Praying@Home pamphlet

The Institute will invite visitors to try out their PrayerRecorder and PrayerBroadcaster technology at the Expo in an attempt to get them to buy the home version.  As a marketing scheme, the Institute has announced that they will try to collect 375,000 “Beckells“, or “Standard Prayer Units” (discovered by Fredrick Beckell in the 1970s) during the Expo.  Each user who volunteers to kneel down in the booth and use the PrayerRecorder contributes a varying number of Beckells depending on the purity of their thought and the strength of their unique Prayer Signature.

The Institute also displays a not-so-subtle favoritism towards Christianity, simply assuming that the Christian God is the “correct” god to pray to, while also imposing their on values on the users by warning them against thinking any un-Christian thoughts while operating the PrayerRecorder.  This very dystopic attitude betrays the fact that the illusion of utopia often hides a darker truth.

In society today, criticizing a persons religion is often seen as un-PC at least, and completely taboo at worst.  Religion is given special privileges in most areas of public life, from politics to casual conversation, where other beliefs, like non-religious pacifism, are not protected by the law.  People treat religion as if it is something immutable, like race or sex, rather than as a choice that a person makes for themselves.  Through this parody, we hope to open a debate that is often enthusiastically avoided by forcefully insisting that religion should be open to criticism just like any other belief.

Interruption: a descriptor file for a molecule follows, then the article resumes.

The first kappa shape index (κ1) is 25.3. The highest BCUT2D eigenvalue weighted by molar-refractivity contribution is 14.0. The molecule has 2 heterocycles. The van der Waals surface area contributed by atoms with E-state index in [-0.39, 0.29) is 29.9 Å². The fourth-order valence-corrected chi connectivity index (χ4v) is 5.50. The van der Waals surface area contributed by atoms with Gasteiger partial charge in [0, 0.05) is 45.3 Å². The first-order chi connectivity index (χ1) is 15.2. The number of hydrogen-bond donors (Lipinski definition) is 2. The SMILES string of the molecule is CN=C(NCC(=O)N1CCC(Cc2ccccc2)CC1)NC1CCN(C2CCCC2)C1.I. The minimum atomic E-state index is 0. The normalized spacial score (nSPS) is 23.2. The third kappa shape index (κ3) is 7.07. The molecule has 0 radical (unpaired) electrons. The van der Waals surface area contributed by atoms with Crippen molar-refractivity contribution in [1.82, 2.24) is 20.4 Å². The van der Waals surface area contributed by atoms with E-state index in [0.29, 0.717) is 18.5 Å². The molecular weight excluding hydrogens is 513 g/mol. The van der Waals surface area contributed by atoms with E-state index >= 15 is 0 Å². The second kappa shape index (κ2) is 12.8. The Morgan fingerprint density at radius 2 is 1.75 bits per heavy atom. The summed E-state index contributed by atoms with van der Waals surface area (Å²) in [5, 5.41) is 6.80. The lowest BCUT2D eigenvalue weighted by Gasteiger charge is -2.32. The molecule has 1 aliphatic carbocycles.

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AddArt is a Firefox extension which replaces advertising images on web pages with art images from a curated database. As of June 2007, there are prototype versions of the plugin, collaborative relationships with the developer of AdBlockPlus, and plans for further development.

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Bright Bike is a Retroreflective Vinyl coated bike. It is like coating your bike with a big sticker that turns ultra-brite in headlights.